News & Insights

October 2022 – Mini Budget Update

“Eye wateringly difficult” financial challenges……

The new Chancellor Jeremy Hunt yesterday confirmed a re-write of the mini-budget of Liz Truss and Kwasi Karteng. It’s almost as if nothing ever happened – markets and Sterling have stabilised, albeit we believe this will be short lived. The easy job of cancelling the previous shock and awe approach to combat the spectre of recession has been effected, and now we will again have to focus on the reality of the situation.

Simply put, Hunt has basically taken us back to the status quo prior to the dynamic duo’s suggestions, and now has to come up with something else…. watch this space. This is all at the same time as Liz Truss’ tenureship as Prime Minister is increasingly coming under pressure, with many believing that she has only weeks left in the role before she is ousted – and she has only been in “power” for 6 weeks.

In terms of detail, Hunt said a new economic policy council was being formed to provide input to the government’s approach (with the members being senior figures from industry) and that future plans would follow Conservative values at the same time promising nothing is off the table to tackle the situation, including windfall taxes on energy companies.

The reversal of the mini budget measures will save GBP32bn and his new measures are expected to be set out on Halloween.

So, the major points of what goes:

Income Tax

The suggested removal of 45% top rate for high earners – SCRAPPED

The suggested cutting of the basic rate by 1p to 19p – SCRAPPED (the 20p basic rate will remain indefinitely now.)

Corporation Tax

The suggested cancelling of the rise from 19% to 25% – SCRAPPED (this raise initially announced by former Chancellor Rushi Sunak had been promised to be ditched by Truss and Kwarteng.)

Energy Bill Support

The suggested cap of prices for two years has been changed to last for only 6 months until next April – this is a major change and will effect heavily the net spending power of households (figures touted say on average the annual bill will now be circa GBP4k per household). Hunt has said further support will be announced, however.

Alcohol Duty

The suggested freezing of rates for 12 months – SCRAPPED  (this means beer is up by 7p a pint, a bottle of wine is up by 38p and a bottle of spirits is up by £1.35.)


The suggested tax-free shopping for non-UK visitors – SCRAPPED

And, the major points of what stays:

National Insurance

Reversing 1.25% rise – STAYS

Stamp Duty

No duty on first GBP250k of property’s value – STAYS

First time buyers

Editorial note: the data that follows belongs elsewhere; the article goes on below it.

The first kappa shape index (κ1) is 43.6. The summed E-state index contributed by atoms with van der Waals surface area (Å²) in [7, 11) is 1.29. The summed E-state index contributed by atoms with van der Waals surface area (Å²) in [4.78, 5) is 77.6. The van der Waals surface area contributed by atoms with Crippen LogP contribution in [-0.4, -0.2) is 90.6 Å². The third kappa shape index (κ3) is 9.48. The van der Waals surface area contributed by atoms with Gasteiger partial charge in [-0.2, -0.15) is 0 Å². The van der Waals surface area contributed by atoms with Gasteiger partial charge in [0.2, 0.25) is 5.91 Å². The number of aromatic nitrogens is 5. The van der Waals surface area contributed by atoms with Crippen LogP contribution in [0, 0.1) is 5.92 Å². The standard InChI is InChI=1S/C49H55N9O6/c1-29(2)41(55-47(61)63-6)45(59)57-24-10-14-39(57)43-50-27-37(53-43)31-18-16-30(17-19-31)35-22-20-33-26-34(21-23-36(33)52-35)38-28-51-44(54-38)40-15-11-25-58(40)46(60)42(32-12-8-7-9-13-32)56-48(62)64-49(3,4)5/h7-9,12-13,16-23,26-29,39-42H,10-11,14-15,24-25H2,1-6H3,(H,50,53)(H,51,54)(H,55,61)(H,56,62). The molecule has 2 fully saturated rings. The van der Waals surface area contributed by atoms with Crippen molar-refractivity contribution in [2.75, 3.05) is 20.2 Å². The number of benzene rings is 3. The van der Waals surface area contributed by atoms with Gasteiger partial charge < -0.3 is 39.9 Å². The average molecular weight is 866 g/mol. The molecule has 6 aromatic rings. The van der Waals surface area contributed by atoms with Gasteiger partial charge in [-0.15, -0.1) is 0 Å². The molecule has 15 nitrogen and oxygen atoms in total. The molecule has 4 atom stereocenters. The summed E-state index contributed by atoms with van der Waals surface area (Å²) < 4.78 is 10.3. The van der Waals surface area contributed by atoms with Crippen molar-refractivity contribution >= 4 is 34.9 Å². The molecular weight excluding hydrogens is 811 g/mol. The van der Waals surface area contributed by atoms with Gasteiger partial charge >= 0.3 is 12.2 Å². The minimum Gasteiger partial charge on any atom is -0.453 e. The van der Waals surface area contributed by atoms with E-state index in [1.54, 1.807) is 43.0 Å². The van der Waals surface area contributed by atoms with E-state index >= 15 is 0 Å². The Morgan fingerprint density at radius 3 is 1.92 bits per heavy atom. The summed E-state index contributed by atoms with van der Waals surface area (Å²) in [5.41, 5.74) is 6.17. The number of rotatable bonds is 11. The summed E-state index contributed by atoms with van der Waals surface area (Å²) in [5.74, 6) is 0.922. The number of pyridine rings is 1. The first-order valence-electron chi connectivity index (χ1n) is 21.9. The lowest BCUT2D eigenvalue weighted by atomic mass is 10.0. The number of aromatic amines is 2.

No duty on first GBP425k of property’s value – STAYS

Markets and Sterling have stabilised following the above announcement, but all eyes are now on what plans are announced at the end of the month. We still believe recession risk is high and the state of the UK economy is weak in absolute and relative terms and the hardest times are yet to come. Our view remains that Sterling will continue to be weak against the USD and that inflation will remain elevated regardless of the natural change in consumer spending as we head into a recessionary environment.

Other News

Final Salary Pensions – To transfer or not to transfer, that is the question?

Birds nest filled with cashRecent pension transfers I have been involved with include British Airways and BT, amongst others, and these have prompted me to consider their perceived “gold-plated” image and whether clients may be better off transferring out to a Self-Invested Pension Plan (SIPP), perhaps, or a Qualifying Recognised Overseas Pension Scheme (QROPS).

If you are contemplating your pension planning, ask your pension trustees to send you a Cash Equivalent Transfer Value (CETV) and you may be shocked by the size of the sum involved. The British Airways Scheme recently offered over £500,000 transfer value to a member whose pension entitlement would be £20833 at retirement. That’s 24 times the income.

Read More

HMRC report details French QROPS

According to HM Revenue and Customs (HMRC) there has been little change in the market for Qualifying Recognised Overseas Pension Scheme (QROPS)s in the two weeks ending August 2016.

The continued uptake of QROPS in France is likely to be a factor behind this, with the number of offshore pensions available in the world rising by four to pass the 1,250 mark for the first time – the fact that nine schemes were delisted was more than offset by the opening of 13 new schemes.

French QROPS remain one of the most popular. However, QROPS are available across 42 different jurisdictions, with Australia still the foremost QROPS centre; its 302 available schemes account for around one-quarter of the those available across the world.

Read More

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